Victoria will take DECADES to pay off $ 155 billion debt as Dan Andrews pulls out cash to get 400,000 people who lost their jobs in the crushing lockdown back to work
- It will be decades before the record debt in Victoria’s large spending budget is paid off
- Budget aims to save the state from the coronavirus-induced recession
- Victorian Prime Minister Dan Andrews aims to create 400,000 jobs
According to treasurer Tim Pallas, it will be decades before the record debt in Victoria’s large spending budget is paid off, but it is “perfectly manageable.”
Pallas and Prime Minister Daniel Andrews spent the budget Wednesday morning, which aims to lift the state out of the coronavirus-induced recession and create 400,000 jobs by 2025.
The budget, which includes an unprecedented spend of $ 49 billion on health care, housing, education and transportation infrastructure, will triple Victoria’s debt to $ 154.8 billion by 2023/24 – about 28.9 percent of the state’s gross product.
Treasurer Tim Pallas and Prime Minister Daniel Andrews spent the budget on Wednesday morning
The budget aims to spend the state out of the coronavirus-induced recession and create 400,000 jobs by 2025 (photo: one person being tested in Melbourne)
The treasurer said he has no doubt that paying off the debt “will take quite some time.”
“It will be a long-term strategy that must be addressed,” he told ABC Radio National on Wednesday.
“Yes, it will take decades.”
Rating agency S&P said there is “a one in two chance” that it will lower the state’s rated AAA credit rating. It put the state on credit back in August as it fought a second wave of coronavirus.
“This could happen if we believe the state’s fiscal recovery would be delayed beyond our current expectations or if we believe the state’s financial management has weakened,” he said in a statement.
John Manning, vice president of Moody’s Investors Service, said Victoria’s second lockdown had “seriously eroded” the state’s fiscal position and “weakened its ability to pursue a timely fiscal recovery.”
While record low interest rates will allow the state to absorb such a surge in debt, borrowings will remain high for a longer period and Victoria’s operational profile will be significantly curtailed over time. he said.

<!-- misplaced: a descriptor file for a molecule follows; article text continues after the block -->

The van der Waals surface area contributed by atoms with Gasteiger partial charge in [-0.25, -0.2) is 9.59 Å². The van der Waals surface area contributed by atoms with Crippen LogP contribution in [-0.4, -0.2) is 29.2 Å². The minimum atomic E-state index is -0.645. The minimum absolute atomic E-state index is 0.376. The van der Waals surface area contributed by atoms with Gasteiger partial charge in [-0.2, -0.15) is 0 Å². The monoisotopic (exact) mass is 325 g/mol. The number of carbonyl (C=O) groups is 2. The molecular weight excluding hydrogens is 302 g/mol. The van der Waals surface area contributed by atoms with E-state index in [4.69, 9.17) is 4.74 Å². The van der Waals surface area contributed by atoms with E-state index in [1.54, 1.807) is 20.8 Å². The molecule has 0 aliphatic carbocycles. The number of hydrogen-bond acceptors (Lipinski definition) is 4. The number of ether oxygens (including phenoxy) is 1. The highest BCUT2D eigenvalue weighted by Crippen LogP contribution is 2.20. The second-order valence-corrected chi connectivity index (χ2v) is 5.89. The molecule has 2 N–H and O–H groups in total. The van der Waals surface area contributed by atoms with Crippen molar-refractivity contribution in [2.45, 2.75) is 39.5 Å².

Mr. Pallas said the debt as a percentage of Victoria’s income base would increase from about 3.4 percent to 4.4 percent.
“It’s something that is very deliberately done by the government,” he added.
The prime minister said the government was following the advice of Reserve Bank governor Philip Lowe to borrow given the low interest rates.
Woman in face mask walks as sun rises over Albert Park Lake in Melbourne (photo Wednesday morning)
The second wave hit the Victorian economy, business has only just started to recover after the lockdown (photo: people enjoying a meal at a Melbourne cafe)
A shop assistant wearing a face mask serves a customer behind a shield while processing a sale at a large department store in Melbourne, Australia
This is a budget for its time, this is a one-in-100-year event and the only credible, the only viable way to create jobs, opportunities, that sense of spark and dynamism back into the Victorian economy is by investing, ”Mr. Andrews told reporters.
“Yes, there are loans and they have to be paid off, and they have to be paid off over a long period of time. But just as those projects are important now, they are also important to our children and our grandchildren. ‘
He said the public debt was much smaller than that of the federal government in its budget.
“I’m not reporting you a trillion dollars in debt, and that’s where the federal government is,” he said.
‘We are now investing in the right way to get this place going again.’
Mr Andrews also defended the absence of Budget Document No. 4, which covers expenditure on infrastructure projects, saying that it is “difficult to get a grip” on the effects of the pandemic.
He said the newspaper would be in May or June in the next state budget.
The opposition has claimed that the failure to release Budget Document No. 4 has effectively handed over a “blank check” from taxpayers to the government.